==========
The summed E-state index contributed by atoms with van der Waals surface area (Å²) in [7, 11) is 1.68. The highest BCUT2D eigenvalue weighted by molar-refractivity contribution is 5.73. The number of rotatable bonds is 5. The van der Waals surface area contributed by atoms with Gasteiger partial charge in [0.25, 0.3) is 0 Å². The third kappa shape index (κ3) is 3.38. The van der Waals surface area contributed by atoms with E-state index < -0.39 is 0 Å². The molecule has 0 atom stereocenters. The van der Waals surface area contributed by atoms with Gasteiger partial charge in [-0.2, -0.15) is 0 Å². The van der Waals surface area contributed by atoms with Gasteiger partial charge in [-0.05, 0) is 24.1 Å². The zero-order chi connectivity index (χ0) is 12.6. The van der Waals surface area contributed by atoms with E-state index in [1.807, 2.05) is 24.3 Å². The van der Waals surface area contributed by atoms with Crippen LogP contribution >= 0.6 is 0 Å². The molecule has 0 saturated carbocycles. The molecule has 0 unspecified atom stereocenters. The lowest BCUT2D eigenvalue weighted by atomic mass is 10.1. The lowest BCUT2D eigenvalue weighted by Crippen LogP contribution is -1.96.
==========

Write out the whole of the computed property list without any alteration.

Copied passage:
The summed E-state index contributed by atoms with van der Waals surface area (Å²) in [7, 11) is 1.68. The highest BCUT2D eigenvalue weighted by molar-refractivity contribution is 5.73. The number of rotatable bonds is 5. The van der Waals surface area contributed by atoms with Gasteiger partial charge in [0.25, 0.3) is 0 Å². The third kappa shape index (κ3) is 3.38. The van der Waals surface area contributed by atoms with E-state index < -0.39 is 0 Å². The molecule has 0 atom stereocenters. The van der Waals surface area contributed by atoms with Gasteiger partial charge in [-0.2, -0.15) is 0 Å². The van der Waals surface area contributed by atoms with Gasteiger partial charge in [-0.05, 0) is 24.1 Å². The zero-order chi connectivity index (χ0) is 12.6. The van der Waals surface area contributed by atoms with E-state index in [1.807, 2.05) is 24.3 Å². The van der Waals surface area contributed by atoms with Crippen LogP contribution >= 0.6 is 0 Å². The molecule has 0 saturated carbocycles. The molecule has 0 unspecified atom stereocenters. The lowest BCUT2D eigenvalue weighted by atomic mass is 10.1. The lowest BCUT2D eigenvalue weighted by Crippen LogP contribution is -1.96.